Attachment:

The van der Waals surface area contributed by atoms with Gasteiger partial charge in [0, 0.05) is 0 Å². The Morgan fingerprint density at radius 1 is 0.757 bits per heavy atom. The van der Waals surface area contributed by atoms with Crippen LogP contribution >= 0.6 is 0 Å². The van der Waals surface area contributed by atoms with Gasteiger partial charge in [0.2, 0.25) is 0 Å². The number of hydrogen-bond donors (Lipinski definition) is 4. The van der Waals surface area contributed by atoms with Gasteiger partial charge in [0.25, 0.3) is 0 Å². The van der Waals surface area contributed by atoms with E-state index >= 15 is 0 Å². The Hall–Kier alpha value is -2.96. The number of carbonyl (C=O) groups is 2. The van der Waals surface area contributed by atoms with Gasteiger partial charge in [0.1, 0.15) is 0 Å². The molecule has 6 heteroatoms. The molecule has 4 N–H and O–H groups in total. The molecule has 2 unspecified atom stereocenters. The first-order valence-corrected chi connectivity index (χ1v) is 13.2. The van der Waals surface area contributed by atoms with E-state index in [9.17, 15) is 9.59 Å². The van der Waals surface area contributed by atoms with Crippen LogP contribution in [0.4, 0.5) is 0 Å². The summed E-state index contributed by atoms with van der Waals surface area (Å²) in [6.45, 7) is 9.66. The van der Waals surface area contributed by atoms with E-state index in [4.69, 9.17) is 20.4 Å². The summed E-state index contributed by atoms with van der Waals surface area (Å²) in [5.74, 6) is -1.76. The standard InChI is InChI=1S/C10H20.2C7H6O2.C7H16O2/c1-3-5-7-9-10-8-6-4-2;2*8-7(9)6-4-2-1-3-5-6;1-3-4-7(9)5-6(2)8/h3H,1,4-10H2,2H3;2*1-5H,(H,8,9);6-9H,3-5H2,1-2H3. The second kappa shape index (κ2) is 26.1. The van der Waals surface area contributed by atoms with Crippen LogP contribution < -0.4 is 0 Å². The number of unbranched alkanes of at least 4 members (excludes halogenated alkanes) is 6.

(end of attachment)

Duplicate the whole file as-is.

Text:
The van der Waals surface area contributed by atoms with Gasteiger partial charge in [0, 0.05) is 0 Å². The Morgan fingerprint density at radius 1 is 0.757 bits per heavy atom. The van der Waals surface area contributed by atoms with Crippen LogP contribution >= 0.6 is 0 Å². The van der Waals surface area contributed by atoms with Gasteiger partial charge in [0.2, 0.25) is 0 Å². The number of hydrogen-bond donors (Lipinski definition) is 4. The van der Waals surface area contributed by atoms with Gasteiger partial charge in [0.25, 0.3) is 0 Å². The van der Waals surface area contributed by atoms with E-state index >= 15 is 0 Å². The Hall–Kier alpha value is -2.96. The number of carbonyl (C=O) groups is 2. The van der Waals surface area contributed by atoms with Gasteiger partial charge in [0.1, 0.15) is 0 Å². The molecule has 6 heteroatoms. The molecule has 4 N–H and O–H groups in total. The molecule has 2 unspecified atom stereocenters. The first-order valence-corrected chi connectivity index (χ1v) is 13.2. The van der Waals surface area contributed by atoms with E-state index in [9.17, 15) is 9.59 Å². The van der Waals surface area contributed by atoms with Crippen LogP contribution in [0.4, 0.5) is 0 Å². The summed E-state index contributed by atoms with van der Waals surface area (Å²) in [6.45, 7) is 9.66. The van der Waals surface area contributed by atoms with E-state index in [4.69, 9.17) is 20.4 Å². The summed E-state index contributed by atoms with van der Waals surface area (Å²) in [5.74, 6) is -1.76. The standard InChI is InChI=1S/C10H20.2C7H6O2.C7H16O2/c1-3-5-7-9-10-8-6-4-2;2*8-7(9)6-4-2-1-3-5-6;1-3-4-7(9)5-6(2)8/h3H,1,4-10H2,2H3;2*1-5H,(H,8,9);6-9H,3-5H2,1-2H3. The second kappa shape index (κ2) is 26.1. The van der Waals surface area contributed by atoms with Crippen LogP contribution < -0.4 is 0 Å². The number of unbranched alkanes of at least 4 members (excludes halogenated alkanes) is 6.